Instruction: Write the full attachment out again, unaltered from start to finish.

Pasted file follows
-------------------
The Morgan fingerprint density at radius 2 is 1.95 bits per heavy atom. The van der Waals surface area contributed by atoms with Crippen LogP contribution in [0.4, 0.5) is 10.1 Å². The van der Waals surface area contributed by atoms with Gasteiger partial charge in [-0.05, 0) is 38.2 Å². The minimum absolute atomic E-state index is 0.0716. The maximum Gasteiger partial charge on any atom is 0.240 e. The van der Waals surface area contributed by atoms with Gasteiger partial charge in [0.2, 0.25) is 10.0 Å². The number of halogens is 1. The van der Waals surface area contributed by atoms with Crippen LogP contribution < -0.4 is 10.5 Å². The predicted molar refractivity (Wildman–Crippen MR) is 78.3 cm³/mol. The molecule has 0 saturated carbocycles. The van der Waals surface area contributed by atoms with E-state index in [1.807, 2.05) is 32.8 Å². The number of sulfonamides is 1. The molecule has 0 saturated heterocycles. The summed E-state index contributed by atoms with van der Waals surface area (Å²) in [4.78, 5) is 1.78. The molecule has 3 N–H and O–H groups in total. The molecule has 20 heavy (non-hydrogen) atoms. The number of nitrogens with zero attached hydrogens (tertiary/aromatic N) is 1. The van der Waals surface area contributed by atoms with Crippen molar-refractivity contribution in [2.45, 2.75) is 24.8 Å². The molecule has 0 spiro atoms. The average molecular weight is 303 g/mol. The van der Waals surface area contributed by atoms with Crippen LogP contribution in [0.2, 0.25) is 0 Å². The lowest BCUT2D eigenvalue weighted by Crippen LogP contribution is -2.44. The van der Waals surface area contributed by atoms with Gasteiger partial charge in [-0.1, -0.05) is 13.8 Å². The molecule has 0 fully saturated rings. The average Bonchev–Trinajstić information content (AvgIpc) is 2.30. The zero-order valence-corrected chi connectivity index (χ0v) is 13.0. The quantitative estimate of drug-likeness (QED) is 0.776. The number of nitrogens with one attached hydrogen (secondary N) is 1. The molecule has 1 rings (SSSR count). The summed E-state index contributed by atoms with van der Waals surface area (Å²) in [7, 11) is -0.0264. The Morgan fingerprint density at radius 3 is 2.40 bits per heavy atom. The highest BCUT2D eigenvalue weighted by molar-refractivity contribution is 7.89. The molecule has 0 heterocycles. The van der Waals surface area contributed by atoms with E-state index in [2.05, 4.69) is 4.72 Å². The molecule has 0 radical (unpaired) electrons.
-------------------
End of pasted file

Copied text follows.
The Morgan fingerprint density at radius 2 is 1.95 bits per heavy atom. The van der Waals surface area contributed by atoms with Crippen LogP contribution in [0.4, 0.5) is 10.1 Å². The van der Waals surface area contributed by atoms with Gasteiger partial charge in [-0.05, 0) is 38.2 Å². The minimum absolute atomic E-state index is 0.0716. The maximum Gasteiger partial charge on any atom is 0.240 e. The van der Waals surface area contributed by atoms with Gasteiger partial charge in [0.2, 0.25) is 10.0 Å². The number of halogens is 1. The van der Waals surface area contributed by atoms with Crippen LogP contribution < -0.4 is 10.5 Å². The predicted molar refractivity (Wildman–Crippen MR) is 78.3 cm³/mol. The molecule has 0 saturated carbocycles. The van der Waals surface area contributed by atoms with E-state index in [1.807, 2.05) is 32.8 Å². The number of sulfonamides is 1. The molecule has 0 saturated heterocycles. The summed E-state index contributed by atoms with van der Waals surface area (Å²) in [4.78, 5) is 1.78. The molecule has 3 N–H and O–H groups in total. The molecule has 20 heavy (non-hydrogen) atoms. The number of nitrogens with zero attached hydrogens (tertiary/aromatic N) is 1. The van der Waals surface area contributed by atoms with Crippen molar-refractivity contribution in [2.45, 2.75) is 24.8 Å². The molecule has 0 spiro atoms. The average molecular weight is 303 g/mol. The van der Waals surface area contributed by atoms with Crippen LogP contribution in [0.2, 0.25) is 0 Å². The lowest BCUT2D eigenvalue weighted by Crippen LogP contribution is -2.44. The van der Waals surface area contributed by atoms with Gasteiger partial charge in [-0.1, -0.05) is 13.8 Å². The molecule has 0 fully saturated rings. The average Bonchev–Trinajstić information content (AvgIpc) is 2.30. The zero-order valence-corrected chi connectivity index (χ0v) is 13.0. The quantitative estimate of drug-likeness (QED) is 0.776. The number of nitrogens with one attached hydrogen (secondary N) is 1. The molecule has 1 rings (SSSR count). The summed E-state index contributed by atoms with van der Waals surface area (Å²) in [7, 11) is -0.0264. The Morgan fingerprint density at radius 3 is 2.40 bits per heavy atom. The highest BCUT2D eigenvalue weighted by molar-refractivity contribution is 7.89. The molecule has 0 heterocycles. The van der Waals surface area contributed by atoms with E-state index in [2.05, 4.69) is 4.72 Å². The molecule has 0 radical (unpaired) electrons.